Climate Denial

Jeremy Clarkson finds climate bashing too tempting

Updated on 2020-09-25 by Adam Hardy

Back in November 2019 last year Jeremy Clarkson, lifelong petrol-head and scourge of the environmental movement, had a ‘green’ epiphany. He spoke of his experiences on the Mekong, confronted by one of the world’s great rivers reduced to a state that forced him and his team to cancel their plans.

He gained praise from multiple sources for his ability to admit that he’d been wrong about climate change, and admitted the irony of his predicament.

Jeremy Clarkson visited Cambodia, where boats are left stranded on a dried-up section of the Tonle Sap river system and wildlife has vanished
The Times: Jeremy Clarkson is a climate change believer after seeing the river systems in Cambodia and Vietnam reduced to a trickle.

That’s why I was disappointed that he’s reverted to type in his latest column for the Sun. This column which chats about COVID-19 and the scientific progress so far, uses the situation to take a big swipe at climate science with that reliable journalistic crowd-pleaser, the Straw Man Argument.

He describes a situation that actually doesn’t exist – apparently all scientists are agreed on climate change and there is no more debate – and then he proceeds to bash it by comparing climate science with eugenics and Hitler’s Aryan theories.

Here’s a new example of where scientists don’t agree. A scientific paper came out recently in the scientific journal Nature

An endangered black squirrel monkey
Nature Journal: The projected timing of abrupt ecological disruption from climate change

describing how ocean ecosystems are likely to collapse in 2020s and land species in 2040s unless global warming is stemmed. This research publication is suffering from really bad timing.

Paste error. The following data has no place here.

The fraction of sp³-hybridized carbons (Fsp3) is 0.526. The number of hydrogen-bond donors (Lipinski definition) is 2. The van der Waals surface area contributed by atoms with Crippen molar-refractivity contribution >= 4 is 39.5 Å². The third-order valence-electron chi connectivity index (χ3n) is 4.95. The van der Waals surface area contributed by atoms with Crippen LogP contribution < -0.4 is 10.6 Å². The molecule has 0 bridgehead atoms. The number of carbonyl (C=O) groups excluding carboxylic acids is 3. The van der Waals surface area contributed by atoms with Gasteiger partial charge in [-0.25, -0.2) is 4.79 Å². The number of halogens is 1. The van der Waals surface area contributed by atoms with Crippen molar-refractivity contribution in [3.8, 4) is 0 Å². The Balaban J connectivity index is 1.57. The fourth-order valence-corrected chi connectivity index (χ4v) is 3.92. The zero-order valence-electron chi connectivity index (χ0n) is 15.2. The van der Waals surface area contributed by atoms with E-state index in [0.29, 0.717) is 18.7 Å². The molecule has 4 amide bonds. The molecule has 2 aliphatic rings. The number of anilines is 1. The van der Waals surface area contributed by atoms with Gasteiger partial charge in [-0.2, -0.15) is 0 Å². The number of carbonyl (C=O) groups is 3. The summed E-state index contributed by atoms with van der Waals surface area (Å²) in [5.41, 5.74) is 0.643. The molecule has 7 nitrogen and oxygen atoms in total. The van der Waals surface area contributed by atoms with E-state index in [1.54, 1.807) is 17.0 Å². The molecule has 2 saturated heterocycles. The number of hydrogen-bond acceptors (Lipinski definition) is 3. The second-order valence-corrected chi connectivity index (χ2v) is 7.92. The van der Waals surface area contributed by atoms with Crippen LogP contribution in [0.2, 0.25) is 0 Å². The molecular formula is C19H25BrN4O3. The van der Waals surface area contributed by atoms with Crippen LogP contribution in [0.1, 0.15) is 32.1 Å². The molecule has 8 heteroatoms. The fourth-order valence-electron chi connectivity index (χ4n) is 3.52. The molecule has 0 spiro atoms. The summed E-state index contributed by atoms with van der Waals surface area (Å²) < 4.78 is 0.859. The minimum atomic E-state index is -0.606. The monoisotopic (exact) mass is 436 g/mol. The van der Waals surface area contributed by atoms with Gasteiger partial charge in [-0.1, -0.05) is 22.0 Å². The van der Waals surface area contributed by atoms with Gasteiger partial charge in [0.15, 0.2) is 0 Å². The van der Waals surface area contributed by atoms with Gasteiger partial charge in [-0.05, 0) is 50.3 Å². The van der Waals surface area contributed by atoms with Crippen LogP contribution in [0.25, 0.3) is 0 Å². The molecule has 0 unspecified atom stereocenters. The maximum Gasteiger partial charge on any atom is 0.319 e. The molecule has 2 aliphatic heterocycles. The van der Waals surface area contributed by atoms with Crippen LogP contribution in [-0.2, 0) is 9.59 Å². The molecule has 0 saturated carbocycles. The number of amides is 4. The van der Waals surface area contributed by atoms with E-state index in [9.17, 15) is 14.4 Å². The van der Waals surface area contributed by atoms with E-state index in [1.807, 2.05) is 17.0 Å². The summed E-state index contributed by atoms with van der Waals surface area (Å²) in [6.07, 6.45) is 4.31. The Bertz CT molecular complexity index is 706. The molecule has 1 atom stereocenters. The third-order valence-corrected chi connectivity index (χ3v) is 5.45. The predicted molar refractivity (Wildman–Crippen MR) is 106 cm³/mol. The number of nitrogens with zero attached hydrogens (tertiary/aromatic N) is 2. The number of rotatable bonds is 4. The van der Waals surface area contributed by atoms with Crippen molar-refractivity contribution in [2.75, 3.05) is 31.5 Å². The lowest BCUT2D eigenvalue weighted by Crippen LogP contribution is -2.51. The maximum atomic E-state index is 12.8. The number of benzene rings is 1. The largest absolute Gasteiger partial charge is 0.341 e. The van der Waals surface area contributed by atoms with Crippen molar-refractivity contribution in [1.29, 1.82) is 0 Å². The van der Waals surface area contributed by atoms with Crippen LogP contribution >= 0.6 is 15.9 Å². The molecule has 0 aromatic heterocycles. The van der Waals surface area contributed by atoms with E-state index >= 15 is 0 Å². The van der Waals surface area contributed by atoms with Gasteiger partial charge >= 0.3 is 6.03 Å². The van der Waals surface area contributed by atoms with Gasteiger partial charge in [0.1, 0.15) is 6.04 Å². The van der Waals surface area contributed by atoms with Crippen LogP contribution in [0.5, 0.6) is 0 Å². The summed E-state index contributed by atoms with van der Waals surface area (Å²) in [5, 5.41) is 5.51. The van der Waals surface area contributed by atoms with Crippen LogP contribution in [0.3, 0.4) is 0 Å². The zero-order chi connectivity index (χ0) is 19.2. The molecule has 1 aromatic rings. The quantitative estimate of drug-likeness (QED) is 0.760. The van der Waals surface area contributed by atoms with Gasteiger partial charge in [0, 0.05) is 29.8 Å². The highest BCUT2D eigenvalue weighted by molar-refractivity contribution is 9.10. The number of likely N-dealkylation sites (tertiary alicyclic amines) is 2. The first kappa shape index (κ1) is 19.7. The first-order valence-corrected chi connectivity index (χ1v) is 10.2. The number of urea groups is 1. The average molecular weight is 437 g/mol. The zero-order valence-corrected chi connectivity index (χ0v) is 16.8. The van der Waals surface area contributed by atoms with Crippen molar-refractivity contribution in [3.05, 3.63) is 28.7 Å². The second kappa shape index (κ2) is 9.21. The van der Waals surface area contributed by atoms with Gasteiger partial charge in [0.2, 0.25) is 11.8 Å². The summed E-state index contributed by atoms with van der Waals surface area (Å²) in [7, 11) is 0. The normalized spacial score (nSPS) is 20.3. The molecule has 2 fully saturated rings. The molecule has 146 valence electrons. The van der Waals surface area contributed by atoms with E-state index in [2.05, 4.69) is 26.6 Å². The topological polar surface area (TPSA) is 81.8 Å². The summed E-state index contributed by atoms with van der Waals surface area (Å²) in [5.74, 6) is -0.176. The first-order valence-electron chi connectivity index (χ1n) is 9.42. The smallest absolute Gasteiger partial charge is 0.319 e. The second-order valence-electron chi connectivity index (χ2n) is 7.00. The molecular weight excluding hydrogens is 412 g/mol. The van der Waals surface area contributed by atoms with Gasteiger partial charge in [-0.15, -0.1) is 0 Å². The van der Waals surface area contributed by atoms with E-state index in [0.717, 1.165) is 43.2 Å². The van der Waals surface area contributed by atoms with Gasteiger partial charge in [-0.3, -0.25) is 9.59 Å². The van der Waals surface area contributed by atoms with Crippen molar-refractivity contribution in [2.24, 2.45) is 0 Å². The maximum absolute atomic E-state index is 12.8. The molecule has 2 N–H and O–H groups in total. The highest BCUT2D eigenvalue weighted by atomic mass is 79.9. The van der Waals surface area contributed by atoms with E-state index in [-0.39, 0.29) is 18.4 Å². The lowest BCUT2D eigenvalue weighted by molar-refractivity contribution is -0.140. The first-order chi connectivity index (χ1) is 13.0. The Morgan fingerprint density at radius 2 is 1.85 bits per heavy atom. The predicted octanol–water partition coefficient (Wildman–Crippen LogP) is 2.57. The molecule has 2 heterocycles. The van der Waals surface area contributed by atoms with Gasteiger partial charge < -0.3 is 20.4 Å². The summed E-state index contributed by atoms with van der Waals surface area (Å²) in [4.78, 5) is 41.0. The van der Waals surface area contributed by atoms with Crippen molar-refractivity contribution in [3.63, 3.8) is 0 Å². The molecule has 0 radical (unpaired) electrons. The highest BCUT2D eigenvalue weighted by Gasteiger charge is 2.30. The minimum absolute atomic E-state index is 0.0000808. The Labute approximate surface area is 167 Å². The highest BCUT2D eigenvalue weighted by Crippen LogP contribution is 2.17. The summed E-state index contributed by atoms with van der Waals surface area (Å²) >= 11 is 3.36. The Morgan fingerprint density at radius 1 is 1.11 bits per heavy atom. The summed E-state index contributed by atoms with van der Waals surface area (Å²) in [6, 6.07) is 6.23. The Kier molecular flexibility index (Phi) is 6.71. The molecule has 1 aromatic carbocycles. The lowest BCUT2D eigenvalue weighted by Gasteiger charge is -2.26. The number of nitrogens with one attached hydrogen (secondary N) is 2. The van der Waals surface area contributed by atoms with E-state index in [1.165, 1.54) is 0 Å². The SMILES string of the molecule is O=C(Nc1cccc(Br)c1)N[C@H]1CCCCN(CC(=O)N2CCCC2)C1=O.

Jeremy Clarkson is missing all the debate

Although they didn’t know this when they put in their article for publication, they based their data on a United Nations prediction or scenario called IPCC RCP8.5. This scenario was used until recently by all climate scientists as a worst case scenario, but even more recently, some UN scientists published an article essentially “retiring” this scenario as too extreme and too unlikely ever to play out.

A rainbow forms behind wind-farm windmills near rain-soaked Interstate 10, Palm Springs, California Emissions – the ‘business as usual’ story is misleading

So what they are saying is, RCP8.5 with its dire conclusion of mass extinction this century is not happening. In all likelihood if the economy and industry go on without any intervention or carbon policy (ignoring COVID-19 for a moment or see here), then we are heading to a 3 to 4°C future: “A 3°C World Is Now ‘Business as Usual'”.

While that is still appalling and a Really Bad Thing, whichever way you look at it (the best compromise target is 1.5°C of global warming), at least we won’t all die by 2035 or become cannibals.

So while environmentalists across the world are slightly relieved by that news, there is as with all humans a tendency to stare, rapt in disbelief as Really Bad Things (true or not) appear on the horizon. In climate science, it’s known as ‘climate porn’ and is probably something that Mr Clarkson allows to get under his skin – hence the return to climate bashing newspaper columns.

dreamstime_l_144781289 Worst-Case ‘Climate Porn’ Is Counterproductive to Addressing Real Climate Change

The error that Jeremy Clarkson is making in his off-the-cuff newspaper column is not to realise that actually, scientists are still debating climate change. There’s just very little debate on whether it’s happening or not.

Using a simple example to show how Jeremy Clarkson would argue a different issue, he could say that vaccines and vaccination is bad science because nobody argues about whether vaccination works any more. Ten years ago there was a massive and short debate about side-effects, but not about whether vaccination is effective.

We absolutely need a vaccine to COVID-19, so somehow I can’t see him putting that in the Sun any time soon.

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